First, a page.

And what of the novel's hero? A scribe and a poet, he can be viewed as the author’s alter ego and we could thus expect that his search for a community to which he could belong would stand at the center of the novel. Does he propose a citizenship model of his own? Unable to find work, and seemingly in hopeless conflict with the world around him, Šabo ponders: 

Was any link possible between a man and the world, other than through necessity?  I didn’t choose what I had. Indeed, I didn’t choose anything, not birth, family, name, town, nationality; it was all imposed on me. Still stranger was that I turned this necessity into love. For something had to be mine, for all else was alien, and I’d adopted the street, the town, the country, the sky above, which I’d looked at since childhood, out of fear of emptiness, of not belonging to the world (142-43). 

Unlike the novel's other characters, Šabo ultimately chooses to embrace his flawed community even as he recognizes its flaws.  He is not a revolutionary like Ramiz, though he sympathizes with Ramiz’s passionate desire to make things better.  Neither will he remove himself from the body politic as do Šehaga and Osman Vuk, though he sometimes wishes he possessed their independent streak.  Yet he will not work for a state he sees to be corrupt.

Šabo’s desire, for himself and his progeny, seems to be to live in a “normal” liberal state, which does not place extraordinary demands on its citizens, allows them the space to live and think as they wish, and in return asks them to contribute in their own modest way to its further development.  In 1970, it was possible to dream that Yugoslavia was on its way to becoming such a state.  The excesses of the early communist years were a thing of the past, censorship was at a low ebb, nationalism was seemingly in check, the economy was expanding, and writers like Selimović were for the most part free to produce meditations on the immediate past and present without fear of harassment as long as they hid them in plain view under a fig leaf of anachronistic history. Within a few years, however, this would all change, and the worst fears of Šabo, and likely his creator, would be realized. 

Insofar as The Fortress presents a panoramic and psychologically nuanced description of various possible attitudes to citizenship in the modern state, it can help us to recreate, from the inside out, perspectives on citizenship in a given polity that a more top down legalistic approach cannot capture.  Taken together with documents illustrating the attitude of the state toward its citizens, it can provide, as it were, a three-dimensional portrait and in this case an appreciation for the yearning of at least one sensitive observer for a state whose relationship toward its citizens was quite different than that of Communist-era Yugoslavia, even in its most liberal phase.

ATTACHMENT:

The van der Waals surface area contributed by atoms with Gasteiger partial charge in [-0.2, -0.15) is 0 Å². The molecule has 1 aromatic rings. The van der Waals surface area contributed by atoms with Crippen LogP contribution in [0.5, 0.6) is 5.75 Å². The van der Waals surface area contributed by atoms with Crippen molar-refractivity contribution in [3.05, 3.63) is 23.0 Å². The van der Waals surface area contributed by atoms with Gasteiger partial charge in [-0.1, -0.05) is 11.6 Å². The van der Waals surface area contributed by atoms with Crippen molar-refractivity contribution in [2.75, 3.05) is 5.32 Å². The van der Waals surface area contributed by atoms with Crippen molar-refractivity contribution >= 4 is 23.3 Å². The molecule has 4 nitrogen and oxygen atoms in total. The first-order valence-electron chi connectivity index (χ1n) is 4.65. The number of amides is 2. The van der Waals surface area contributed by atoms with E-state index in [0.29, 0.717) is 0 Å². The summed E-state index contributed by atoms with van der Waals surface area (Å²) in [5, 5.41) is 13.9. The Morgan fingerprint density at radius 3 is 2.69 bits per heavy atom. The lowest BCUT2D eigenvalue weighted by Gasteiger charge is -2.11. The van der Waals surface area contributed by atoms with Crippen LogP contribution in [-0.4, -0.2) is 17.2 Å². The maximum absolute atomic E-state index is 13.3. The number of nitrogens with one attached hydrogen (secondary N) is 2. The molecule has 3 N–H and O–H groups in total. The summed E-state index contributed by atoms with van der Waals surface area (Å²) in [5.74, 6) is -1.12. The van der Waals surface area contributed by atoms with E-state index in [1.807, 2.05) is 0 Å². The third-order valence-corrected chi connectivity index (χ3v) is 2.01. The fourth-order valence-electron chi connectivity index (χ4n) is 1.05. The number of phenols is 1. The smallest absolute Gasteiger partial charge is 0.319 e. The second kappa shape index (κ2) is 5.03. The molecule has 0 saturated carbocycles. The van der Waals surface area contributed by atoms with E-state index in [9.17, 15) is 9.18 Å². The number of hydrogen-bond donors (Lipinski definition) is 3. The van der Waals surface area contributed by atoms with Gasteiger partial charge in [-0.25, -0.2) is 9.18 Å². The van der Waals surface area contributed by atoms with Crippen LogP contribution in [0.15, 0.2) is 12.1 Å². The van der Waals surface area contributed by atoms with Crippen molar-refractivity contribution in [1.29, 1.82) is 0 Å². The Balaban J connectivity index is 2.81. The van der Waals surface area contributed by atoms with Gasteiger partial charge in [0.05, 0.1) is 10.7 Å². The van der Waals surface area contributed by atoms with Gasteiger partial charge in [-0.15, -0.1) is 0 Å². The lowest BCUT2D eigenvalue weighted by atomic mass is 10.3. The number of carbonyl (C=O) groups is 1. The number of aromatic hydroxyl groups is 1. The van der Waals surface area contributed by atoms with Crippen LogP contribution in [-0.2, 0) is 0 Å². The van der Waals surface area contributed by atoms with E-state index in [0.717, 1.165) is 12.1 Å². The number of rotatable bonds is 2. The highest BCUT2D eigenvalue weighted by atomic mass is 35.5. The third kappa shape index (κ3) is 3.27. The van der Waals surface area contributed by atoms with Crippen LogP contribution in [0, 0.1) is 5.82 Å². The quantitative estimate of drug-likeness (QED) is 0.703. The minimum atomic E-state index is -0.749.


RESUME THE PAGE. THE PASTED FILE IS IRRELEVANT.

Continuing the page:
Andrew Wachtel is Bertha and Max Dressler Professor of the Humanities at Northwestern University and the President of the American University of Central Asia, Kyrgyzstan. His books include "Making a Nation - Breaking a Nation: Literature and Cultural Politics in Yugoslavia", and "The Balkans in World History"

* Photo by Alf Thomas
** The cover of "The fortress", a novel by Mesa Selimovic, published by Northwestern University Press
*** Meša Selimović on the 5 convertible marks bank note (Bosnia-Herzegovina)

[1]It is not merely that the novel depicts the senseless cruelty of war rather than its glory and heroism, a topic of many novels since War and Peace.  What marks Selimović’s work as a 20th-century novel is his graphic depiction of the suffering of the civilian population that finds itself caught in the war zone.

[2]In his author’s foreword, Selimovićinsisted that “The Fortress is every person, every society, every state, every ideology,” a pronouncement that was clearly meant to deflect possible attacks on the novel as a critique of the Yugoslav state in particular.  Of course, insofar as Yugoslavia was a reasonably typical modern state, Selimović’s claim to universality is not wholly without foundation.

[3]Meša Selimović, The Fortress. trans. E.D. Goy and Jasna Levinger.  Evanston, Northwestern University Press, 1999, 6.  Further references to this novel will be made in the main text by page number of this edition.

[4]The willingness of ordinary citizens to place a picture of Communist leaders in their shop windows would be identified by Vaclav Havel as the ultimate symbol of the dishonest and dishonorable pact between the Communists and the people in East European societies (see his essay “The Power of the Powerless”).

[5]Stories, usually incorporating elements of the grotesque, based around the inability of the modern bureaucratic state to deal with those who have, in a variety of ways, “returned from the dead” are quite common in the literature of Eastern Europe.  Perhaps the most elaborate example is Iuri Tynianov’s “Lieutenant Kizhe.”